By Steve Hunley

Lots of folks have heard about the State of California threatening to secede from the Union.  Personally, I don’t think there’d be that many people sorry to see them go.  Recently, the California State Senate passed a universal healthcare bill; actually, to be more direct about, the Golden State Senate approved authorization to keep talking about it.  The stated goal was to phase out all other insurance – – – private insurance, government insurance and even Medicare – – – so California could cover everyone.  Legislators joyfully announced the notion was “Medicare for all,” which of course ignored the fact it wasn’t Medicare at all.  Senators Ricardo Lara and Toni Atkins sponsored the bill without having a clue as to just what it would cost taxpayers.  Lara, Chairman of the Senate Appropriations Committee, finally determined it might cost $400 billion annually.  The entire budget for the State of California is $290 billion; the federal government provides $107 billion of that.

Not to worry says Senator Lara, as he estimates Californians spend $367 billion on healthcare currently, which would include all private money, federal and state dollars.  Lara’s bill would co-opt that money and he says there’d be no patient co-pays or deductibles.  It just so happens Lara is running to be California’s State Insurance Commissioner, an elected position in that west coast utopia.  Another coincidence is the Lara bill’s loudest and most enthusiastic supporters is the California Nurses’ Association.  The nurses paid for a special study, which estimated the cost of the Lara bill to be a paltry $331 billion, a bargain at the price to be sure.  One more coincidence is the Nurses’ Association is strongly supporting Ricardo Lara for Insurance Commissioner.

Even the most optimistic outcome would require a tax increase on the order of $100 billion and nobody seems to have a clue just where that money might come from.  The nurses have helpfully suggested the legislature adopt a $15% payroll tax, as well as raising sales taxes and increasing taxes on business.

Not surprisingly, the bill was passed by Democrats voting for it and every single Republican in the State Senate voting against it.  Four Democrats did have the guts to vote against it.  Nor did logic play a part in its enactment, especially with people who define compassion as the number of people enrolled in a government program.  One senator wondered, “We give Trump crap day in and day out, and we’re going to beg him for a couple hundred billion dollars?”

One University of Massachusetts economist claims the figures cited by those supporting the Lara bill as being wrong.  “California’s analysts erred by understating health care cost savings and failing to subtract current health care spending from their projected payroll tax increase,” Gerald Freidman said.  Professor Freidman did say he believed ultimately single payer healthcare would “save the public and business money via cutting bureaucratic costs and negotiating for drugs.”  Of course Freidman offered no explanation just how businesses would save money if it was taxed more to pay for the new system through a 2.3% gross receipts tax; not to mention just how red tape would be eliminated by replacing the red tape bureaucracies of insurances companies with that of government bureaucracy.

Obviously, California has gone from creative accounting to no accounting.

I hear Barack Obama’s words echoing in my head that we could keep our doctors and that premiums would go down significantly under Obamacare.  And let us not forget some insurance premiums went up 125% last year.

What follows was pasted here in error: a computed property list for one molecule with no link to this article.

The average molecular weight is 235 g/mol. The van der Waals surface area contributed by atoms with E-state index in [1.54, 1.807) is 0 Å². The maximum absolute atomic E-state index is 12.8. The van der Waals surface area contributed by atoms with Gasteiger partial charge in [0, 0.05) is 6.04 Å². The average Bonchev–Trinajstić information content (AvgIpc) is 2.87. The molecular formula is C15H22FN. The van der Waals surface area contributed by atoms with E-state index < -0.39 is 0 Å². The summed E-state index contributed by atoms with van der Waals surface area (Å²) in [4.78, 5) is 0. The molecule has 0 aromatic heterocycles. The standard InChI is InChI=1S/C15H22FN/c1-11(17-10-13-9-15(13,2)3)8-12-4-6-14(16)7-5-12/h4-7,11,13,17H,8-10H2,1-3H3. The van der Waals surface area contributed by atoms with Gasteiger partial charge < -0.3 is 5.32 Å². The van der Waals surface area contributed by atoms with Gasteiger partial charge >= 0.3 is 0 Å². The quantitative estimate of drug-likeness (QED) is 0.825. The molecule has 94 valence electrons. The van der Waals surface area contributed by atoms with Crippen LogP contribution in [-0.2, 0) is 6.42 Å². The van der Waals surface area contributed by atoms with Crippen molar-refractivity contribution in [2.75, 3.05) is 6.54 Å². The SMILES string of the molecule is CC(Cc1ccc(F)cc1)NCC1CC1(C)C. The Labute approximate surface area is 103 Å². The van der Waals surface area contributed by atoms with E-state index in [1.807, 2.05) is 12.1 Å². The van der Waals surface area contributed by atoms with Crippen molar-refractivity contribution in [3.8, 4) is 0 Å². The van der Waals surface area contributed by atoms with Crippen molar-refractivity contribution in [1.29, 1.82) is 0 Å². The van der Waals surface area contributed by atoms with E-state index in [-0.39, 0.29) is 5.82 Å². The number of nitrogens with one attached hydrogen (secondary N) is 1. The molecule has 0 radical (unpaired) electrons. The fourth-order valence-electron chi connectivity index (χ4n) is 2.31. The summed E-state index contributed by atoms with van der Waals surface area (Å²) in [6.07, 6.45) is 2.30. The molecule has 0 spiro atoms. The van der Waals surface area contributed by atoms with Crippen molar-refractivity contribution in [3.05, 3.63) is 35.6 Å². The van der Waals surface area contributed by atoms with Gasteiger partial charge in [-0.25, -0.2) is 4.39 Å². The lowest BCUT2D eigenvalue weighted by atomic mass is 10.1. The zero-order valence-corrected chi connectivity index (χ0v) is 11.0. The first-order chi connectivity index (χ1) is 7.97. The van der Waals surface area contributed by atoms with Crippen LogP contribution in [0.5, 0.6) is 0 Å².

Even supporters of the bill say they realize it would take years for California to develop a technology information system able to track all enrollees, as well as medical providers and processing payments.

How long did it take for the Obamacare website to work?  Does anyone remember?

If you think Californians are under taxed presently, consider a three bedroom, two bath craftsman home for sale in north Los Angeles.  The price tag is $939,000 and the property taxes are $5,238 with the property assessment on less than half the house’s value.  The legislature also passed this pie-in-the-sky proposal after Governor Jerry Brown, no mossback conservative, warning California’s deficit was back.  When Governor Brown revealed his budget recommendation for the state, he estimated California would have a $1.6 billion deficit by this summer and summer is here.   In something of an understatement, Governor Brown said, “The trajectory of revenue growth is declining.”  One of the primary reasons Brown’s economic advisors had lowered the expectations on projected revenue was the slower than expected growth in wages.  Imagine that!

Last, but not least, California is $400 billion in debt, largely due to unfunded liabilities for public pensions and retiree health care.  In perhaps yet another show of compassion, California set aside $74 billion it doesn’t have for health and dental benefits to state employees and retired workers.  “These liabilities are so massive that it is tempting to ignore them.  We can’t possibly pay them off in a year or two or even ten,” Jerry Brown said.  “And there is little satisfaction in the notion of chipping away at an obligation for three decades to pay for something that has already been promised.  Yet, it is our moral obligation to do so – – – particularly before we make new commitments.”

Evidently, the legislators either didn’t listen or didn’t care and have sailed off proposing to spend an amount equal to the present debt.  Clearly, California is a bailout waiting to happen.  Of course, nobody has speculated on who will bailout the United States of America.

For those indulging in the fantasy California will secede, get over it.  It’s like the dependent adult child in the basement threatening to move out if he or she can’t have what he or she wants at any given time.  They can’t afford it.